Not just the year of Stephen King: 10 excellent, underappreciated books from 1983

Not just the year of Stephen King: 10 excellent, underappreciated books from 1983

Although 1983 falls squarely during the reign of the king of horror—Stephen King released three books and had three of his works adapted into films—it was a great year in letters for several other writers. While some books have enjoyed an enduring legacy since their release (The Name Of The Rose, The Anatomy Lesson, The Mists Of Avalon), others have faded without receiving their due. Here are 10 such titles.

Walter Tevis, The Queen’s Gambit
Considering the Cold War was still as frosty as ever in 1983, it would seem that a story about an orphaned girl-turned-international chess grandmaster would have plucked reading Americans’ jingoistic heartstrings and been a real literary sensation. Yet Walter Tevis’ coming-of-age novel chronicling Beth Harmon’s rise from a shy, bullied 8-year-old in a Kentucky orphanage to an international chess champion beating the Russians—despite some detours into drug and alcohol addiction—just hasn’t held on in the public’s consciousness the way his other novels (The Hustler, The Color Of Money, The Man Who Fell To Earth) have. Perhaps that’s because The Queen’s Gambit didn’t get the movie adaptation it so richly deserves. But it’s as thrilling and suspenseful as any sports narrative with a redemptive story arc, and Tevis masterfully supplies the requisite context, so familiarity with chess strategies is not necessary to follow the plot. The author sidestepped several opportunities to go maudlin and make this a triumph-over-tragedy tale—Beth is as flawed as any of the supporting characters. He also bucked convention by avoiding giving his protagonist a substantial love interest, shined a light on the sexism in competitive chess, and hardly struck a sour note in the whole novel, excepting the depiction of Beth’s childhood bully/best friend, Jolene. Interest in the novel increased a bit in 2007 when it was announced that Heath Ledger would make his feature-length directorial debut on an indie adaptation of the novel starring Ellen Page in the Beth role, a production that was canceled following Ledger’s death. [AB]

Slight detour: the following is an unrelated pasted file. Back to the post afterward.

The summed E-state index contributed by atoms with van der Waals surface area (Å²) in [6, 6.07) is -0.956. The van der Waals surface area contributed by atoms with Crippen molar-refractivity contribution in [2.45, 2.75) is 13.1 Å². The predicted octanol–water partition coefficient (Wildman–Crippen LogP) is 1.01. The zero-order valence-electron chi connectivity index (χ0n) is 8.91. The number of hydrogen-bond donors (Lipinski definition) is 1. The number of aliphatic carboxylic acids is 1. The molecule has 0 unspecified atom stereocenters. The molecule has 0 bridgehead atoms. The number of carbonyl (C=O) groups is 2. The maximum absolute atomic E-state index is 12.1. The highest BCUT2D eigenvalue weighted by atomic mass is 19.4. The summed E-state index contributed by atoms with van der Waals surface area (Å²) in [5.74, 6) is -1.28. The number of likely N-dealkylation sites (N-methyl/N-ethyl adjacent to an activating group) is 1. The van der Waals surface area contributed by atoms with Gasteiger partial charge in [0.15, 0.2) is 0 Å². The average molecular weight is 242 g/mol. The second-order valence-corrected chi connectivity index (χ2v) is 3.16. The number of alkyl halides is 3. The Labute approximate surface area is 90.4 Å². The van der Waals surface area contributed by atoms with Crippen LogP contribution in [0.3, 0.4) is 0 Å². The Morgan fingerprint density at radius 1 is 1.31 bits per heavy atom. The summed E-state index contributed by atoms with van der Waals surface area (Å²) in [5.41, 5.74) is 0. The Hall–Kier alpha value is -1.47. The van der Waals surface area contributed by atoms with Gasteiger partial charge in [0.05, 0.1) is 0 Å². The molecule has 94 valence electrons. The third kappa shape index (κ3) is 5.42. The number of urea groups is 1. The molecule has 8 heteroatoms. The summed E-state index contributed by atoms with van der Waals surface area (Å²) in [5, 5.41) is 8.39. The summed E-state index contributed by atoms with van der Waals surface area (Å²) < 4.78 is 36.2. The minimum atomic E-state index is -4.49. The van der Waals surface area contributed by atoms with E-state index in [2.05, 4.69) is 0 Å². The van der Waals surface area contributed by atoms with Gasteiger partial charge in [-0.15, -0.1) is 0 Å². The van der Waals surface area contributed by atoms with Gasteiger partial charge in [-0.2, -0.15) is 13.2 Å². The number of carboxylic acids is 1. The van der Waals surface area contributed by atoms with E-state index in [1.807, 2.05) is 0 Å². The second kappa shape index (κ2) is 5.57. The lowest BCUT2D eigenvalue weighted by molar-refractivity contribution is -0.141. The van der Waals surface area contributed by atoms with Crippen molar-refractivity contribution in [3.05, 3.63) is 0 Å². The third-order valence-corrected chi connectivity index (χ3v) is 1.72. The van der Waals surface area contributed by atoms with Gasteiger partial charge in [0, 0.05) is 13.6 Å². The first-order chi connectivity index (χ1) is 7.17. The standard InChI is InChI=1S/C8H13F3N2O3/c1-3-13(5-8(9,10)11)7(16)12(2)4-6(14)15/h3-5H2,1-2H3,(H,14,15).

Alan Dean Foster, Spellsinger
By 1983, Piers Anthony was well into his popular fantasy series Xanth—that year saw the publication of the sixth and seventh installments—which imagined a parallel world full of magic, humor, and wondrous creatures. Veteran science-fiction author Alan Dean Foster jumped on that trend in ’83 with Spellsinger, the debut novel of a fantasy series of the same name. Like Xanth, Spellsinger hasn’t withstood the decades to become a classic of the genre; if remembered at all, it’s done so with fuzzy nostalgia and a twinge of guilty pleasure-ism. But there’s a gonzo, anything-goes dynamism to Foster’s introduction of Jon-Tom, a budding guitarist and college kid who finds himself in a strange world where he can spin spells through his music. It’s a featherweight story, and it’s full of clichés of the era (regarding both rock musicians and genre tropes), but Spellsinger also represents the breezy, rollicking fantasy that helped make the ’80s such a fun decade for speculative fiction. The series would sputter out in 1994 with its eight installment, Chorus Skating, whose punny, Anthony-esque title showed just how thin the premise had become in the face of the genre’s growing sophistication and self-subversion. [JH]

Raymond Carver, Cathedral
For Raymond Carver’s adult life, he was a beastly alcoholic with a troubled personal history (to put it lightly). By the mid-’80s, his first marriage was officially over—though he’d been living with Tess Gallagher for a few years—and his literary reputation had been established in no small part due to Gordon Lish’s slash-and-burn editing that made the fiercely minimalist What We Talk About When We Talk About Love a lauded success. The prevailing narrative at the time presumed when Carver cleaned up and met Gallagher, his writing changed, but more of the stylistic shift involves the reversing power dynamic between Carver and Lish. Carver got his way with the follow-up, 1983’s Cathedral, a collection heavy on personal reflection and lengthy asides atypical of the carved-out earlier stories. Nowhere is this clearer than “Where I’m Calling From”—a story that later gave its title to Carver’s final omnibus of collected works—which depicts a man who bonds with a fellow alcoholic at a rehab clinic. The Library Of America edition of Carver’s work opens the debate for whether the original writing or Lish’s ruthless editing created the early foundational stories of Carver’s career. But Cathedral represents the point when Carver had internalized enough of Lish’s editorial tendencies, mellowed considerably after getting clean, and held his focus on a bleak, working-class existence for some of his best-remembered stories. [KM]

The Witches by Roald Dahl
Although The Witches enjoyed surges in popularity since its publication date—most notably in 1990, thanks to Nicolas Roeg’s film adaptation, after which it became a frequently banned book for the better part of the next decade—it has not enjoyed the same renown as Roald Dahl’s Charlie And The Chocolate Factory or even James And The Giant Peach. Dahl, whose talent for comic hyperbole matches his talent for spirited storytelling, paints a ghastly yet entertaining picture of large-nostriled, blue-spittled witches who are intent of ridding England of children. They dress in pretty clothes and sometimes wear masks to cover their putrid, maggot-eaten faces. But as always, Dahl conspires with kids against the adults, and even the Grand High Witch is no match for the unnamed narrator, who must save the children of England from being turned into mice. [LMB]